Articles

The Journal of Behavioral Health Services & Research

, Volume 25, Issue 1, pp 64-75

An ecological model for school-based mental health services for urban low-income aggressive children

  • Marc S. AtkinsAffiliated withDepartment of Psychiatry, The Psychiatric Institute, University of Illinois at Chicago Email author 
  • , Mary McKernan McKayAffiliated withDepartment of Psychiatry, The Psychiatric Institute, University of Illinois at Chicago
  • , Patrice ArvanitisAffiliated withLoyola University of Chicago
  • , Lorna LondonAffiliated withDepartment of Counseling Psychology, Loyola University of Chicago
  • , Sybil MadisonAffiliated withDepartment of Psychiatry, The Psychiatric Institute, University of Illinois at Chicago
  • , Catherine CostiganAffiliated withDepartment of Psychology, University of Washington
  • , Margaret HaneyAffiliated withDepartment of Psychology, Loyola University of Chicago
  • , Laura HessAffiliated withDepartment of Child Development and Family Studies, Purdue University
  • , Andrea ZevenbergenAffiliated withDepartment of Psychology, University of North Dakota
    • , David BennettAffiliated withAllegheny University of the Health Sciences

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Abstract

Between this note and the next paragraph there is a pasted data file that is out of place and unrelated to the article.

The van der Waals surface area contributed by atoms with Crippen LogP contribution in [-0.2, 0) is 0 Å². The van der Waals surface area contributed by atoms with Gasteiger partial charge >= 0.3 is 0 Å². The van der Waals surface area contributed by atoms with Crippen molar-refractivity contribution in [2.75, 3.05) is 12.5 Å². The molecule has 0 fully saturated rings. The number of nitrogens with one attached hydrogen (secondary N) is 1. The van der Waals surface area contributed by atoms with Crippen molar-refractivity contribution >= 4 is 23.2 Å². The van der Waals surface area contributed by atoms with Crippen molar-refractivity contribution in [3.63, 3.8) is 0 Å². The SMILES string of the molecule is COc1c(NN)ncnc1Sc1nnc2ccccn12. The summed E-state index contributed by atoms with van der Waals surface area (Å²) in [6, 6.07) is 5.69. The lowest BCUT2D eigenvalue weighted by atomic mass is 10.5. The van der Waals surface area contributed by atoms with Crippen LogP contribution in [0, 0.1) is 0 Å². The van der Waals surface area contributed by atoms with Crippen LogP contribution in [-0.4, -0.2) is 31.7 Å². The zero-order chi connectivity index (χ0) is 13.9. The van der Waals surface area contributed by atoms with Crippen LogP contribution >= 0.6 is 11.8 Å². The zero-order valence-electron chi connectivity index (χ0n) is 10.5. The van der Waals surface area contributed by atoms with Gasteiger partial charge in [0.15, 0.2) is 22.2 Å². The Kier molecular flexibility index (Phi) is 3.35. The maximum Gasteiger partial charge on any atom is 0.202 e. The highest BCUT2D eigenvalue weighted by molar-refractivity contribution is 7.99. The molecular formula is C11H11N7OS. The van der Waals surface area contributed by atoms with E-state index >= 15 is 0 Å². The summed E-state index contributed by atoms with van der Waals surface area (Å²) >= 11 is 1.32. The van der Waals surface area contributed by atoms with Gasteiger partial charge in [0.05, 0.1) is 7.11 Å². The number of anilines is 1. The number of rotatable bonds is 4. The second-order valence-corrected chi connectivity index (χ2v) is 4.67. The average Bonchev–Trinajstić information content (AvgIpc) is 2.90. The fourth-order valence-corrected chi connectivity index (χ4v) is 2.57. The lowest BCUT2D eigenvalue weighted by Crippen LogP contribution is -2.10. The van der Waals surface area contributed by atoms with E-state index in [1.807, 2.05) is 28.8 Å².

An ecological model for school-based mental health services that targets urban low-income aggressive children—a highly vulnerable and underserved population—is presented. The goals of the model are to increase children's and teachers' involvement in the delivery of services and to increase the integration of these services into existing school resources and activities. The model proposes that mental health service providers work in collaboration with teachers to deliver services that (1) can be managed by existing school resources and personnel, (2) are related to empirically based factors associated with reduced aggression and increased social functioning, and (3) are group administered to increase the number of children served and to reduce stigmatization associated with mental health services. The model is individualized and flexible by acknowledging that contexts for aggression differ across classrooms and children and by providing services specific to those contexts. Two studies are presented illustrating the application of this model to decrease aggression and increase academic engagement in low-income urban public schools.